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Questions remain as to who will administer rapid COVID-19 testing in schools

Questions remain as to who will administer rapid COVID-19 testing in schools

in Education/Health by
Questions remain as to who will administer rapid COVID-19 testing in schools

At a recent press conference Education Minister Stephen Lecce and Chief Medical Officer of Health David Williams were vague on key educational issues, leaving Trillium Lakelands District School Board parents, students and staff needing more clarification about March Break.

This includes questions on who will be administering the rapid COVID-19 test in the school setting, and when Muskoka students be back to in-person learning.

During the question and answer section of the briefing, March Break, scheduled to run from March 13-22, became a point of contention. Dr. Williams was asked directly if there were plans to “cancel March Break to make up for time lost due to COVID-19.”

Rather than confirming that the holiday will go forward as planned, Williams replied, “Sufficient notice will be given (regarding March Break).”

Sinead Fegan, communications officer for TLDSB was equally non-committal about the holiday moving forward replying to an Advocate e-mail, “The decision regarding March Break will be made by the government. We will communicate all information to parents/guardians when we know more.”

Colin Matthew, president of OSSTF District 15 who represents all high school teachers in TLDSB, stated, “The discussion over March Break is a distraction. There has been no disruption to the work our members are doing or in the expectations of students.”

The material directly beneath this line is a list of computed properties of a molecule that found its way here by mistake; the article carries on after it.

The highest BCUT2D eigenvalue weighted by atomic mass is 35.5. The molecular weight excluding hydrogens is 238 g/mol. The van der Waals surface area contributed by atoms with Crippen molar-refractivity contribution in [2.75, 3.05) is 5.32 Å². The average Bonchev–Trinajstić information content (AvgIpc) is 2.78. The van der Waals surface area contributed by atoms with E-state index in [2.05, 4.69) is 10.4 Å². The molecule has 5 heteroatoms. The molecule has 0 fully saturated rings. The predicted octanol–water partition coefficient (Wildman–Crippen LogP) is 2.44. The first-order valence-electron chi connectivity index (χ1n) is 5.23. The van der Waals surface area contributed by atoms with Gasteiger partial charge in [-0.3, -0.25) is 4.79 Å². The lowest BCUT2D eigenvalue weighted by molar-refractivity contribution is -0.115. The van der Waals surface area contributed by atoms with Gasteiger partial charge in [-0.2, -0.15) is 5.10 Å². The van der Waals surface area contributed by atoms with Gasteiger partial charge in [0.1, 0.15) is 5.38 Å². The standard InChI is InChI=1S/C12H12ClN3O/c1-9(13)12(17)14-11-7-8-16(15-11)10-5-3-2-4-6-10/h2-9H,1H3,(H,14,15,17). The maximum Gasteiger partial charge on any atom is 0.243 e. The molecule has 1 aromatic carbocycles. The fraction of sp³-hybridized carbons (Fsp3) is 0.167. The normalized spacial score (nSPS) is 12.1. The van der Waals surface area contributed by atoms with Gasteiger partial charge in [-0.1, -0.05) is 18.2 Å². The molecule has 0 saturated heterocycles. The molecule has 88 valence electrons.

When Dr. Williams was asked about what statistical evidence needs to be in place to allow all schools to re-open in provincial hot spots like Simcoe-Muskoka, Williams talked about the plan that would need to be in place prepared by the local board of health. He also touted the new rapid testing kits available to TLDSB and other school boards that will not only allow for upwards of 25,000 tests a day to be done and that these tests “can be administered by non-medical personnel.”

An inquiry to the ministry regarding who might be administering those tests went unanswered. When TLDSB was asked by the Advocate if this new technology could open the door to school board personnel being asked to administer the test Fegan responded, “This (will be) a decision made and released by the government.”

Matthew shared, “Our collective agreement precludes our members doing medical procedures. We are educators, not para-medicals. This would be in no one’s best interest.”

Lecce made it very clear in the briefing “that we want all students back at school and the Council of Medical Officers of Health support this.”

Williams added, “Rates are coming down and this may allow schools to reopen but we are looking for COVID variants also. We are watching, hoping and not ignoring the threats that exist.”

Lecce and Williams have promised another press conference before Feb. 10 when the provincial lockdown is to be potentially lifted.

Kirk is a retired high school history teacher and coach who has had a lifelong interest in politics at all levels. Since retiring, Kirk has spent the last three years doing freelance writing of all kinds for various platforms. Kirk can often be found sitting in the press gallery at City Hall observing and reporting on the vagaries of local government.

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